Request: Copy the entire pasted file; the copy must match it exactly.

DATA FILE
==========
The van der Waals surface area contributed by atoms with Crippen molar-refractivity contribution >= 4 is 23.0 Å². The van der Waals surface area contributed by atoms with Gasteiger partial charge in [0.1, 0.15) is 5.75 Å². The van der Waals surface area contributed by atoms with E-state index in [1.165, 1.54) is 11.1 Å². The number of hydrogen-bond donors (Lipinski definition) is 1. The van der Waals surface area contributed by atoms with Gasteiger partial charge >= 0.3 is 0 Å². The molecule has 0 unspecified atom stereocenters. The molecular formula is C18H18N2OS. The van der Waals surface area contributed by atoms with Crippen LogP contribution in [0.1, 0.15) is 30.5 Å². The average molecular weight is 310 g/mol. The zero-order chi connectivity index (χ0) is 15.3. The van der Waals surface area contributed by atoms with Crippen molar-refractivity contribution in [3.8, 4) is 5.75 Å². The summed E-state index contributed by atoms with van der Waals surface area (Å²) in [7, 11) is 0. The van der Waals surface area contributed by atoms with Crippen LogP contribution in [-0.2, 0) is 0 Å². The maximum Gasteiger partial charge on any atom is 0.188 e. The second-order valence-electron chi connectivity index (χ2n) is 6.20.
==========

The van der Waals surface area contributed by atoms with Crippen molar-refractivity contribution >= 4 is 23.0 Å². The van der Waals surface area contributed by atoms with Gasteiger partial charge in [0.1, 0.15) is 5.75 Å². The van der Waals surface area contributed by atoms with E-state index in [1.165, 1.54) is 11.1 Å². The number of hydrogen-bond donors (Lipinski definition) is 1. The van der Waals surface area contributed by atoms with Gasteiger partial charge >= 0.3 is 0 Å². The molecule has 0 unspecified atom stereocenters. The molecular formula is C18H18N2OS. The van der Waals surface area contributed by atoms with Crippen LogP contribution in [0.1, 0.15) is 30.5 Å². The average molecular weight is 310 g/mol. The zero-order chi connectivity index (χ0) is 15.3. The van der Waals surface area contributed by atoms with Crippen molar-refractivity contribution in [3.8, 4) is 5.75 Å². The summed E-state index contributed by atoms with van der Waals surface area (Å²) in [7, 11) is 0. The van der Waals surface area contributed by atoms with Crippen LogP contribution in [-0.2, 0) is 0 Å². The maximum Gasteiger partial charge on any atom is 0.188 e. The second-order valence-electron chi connectivity index (χ2n) is 6.20.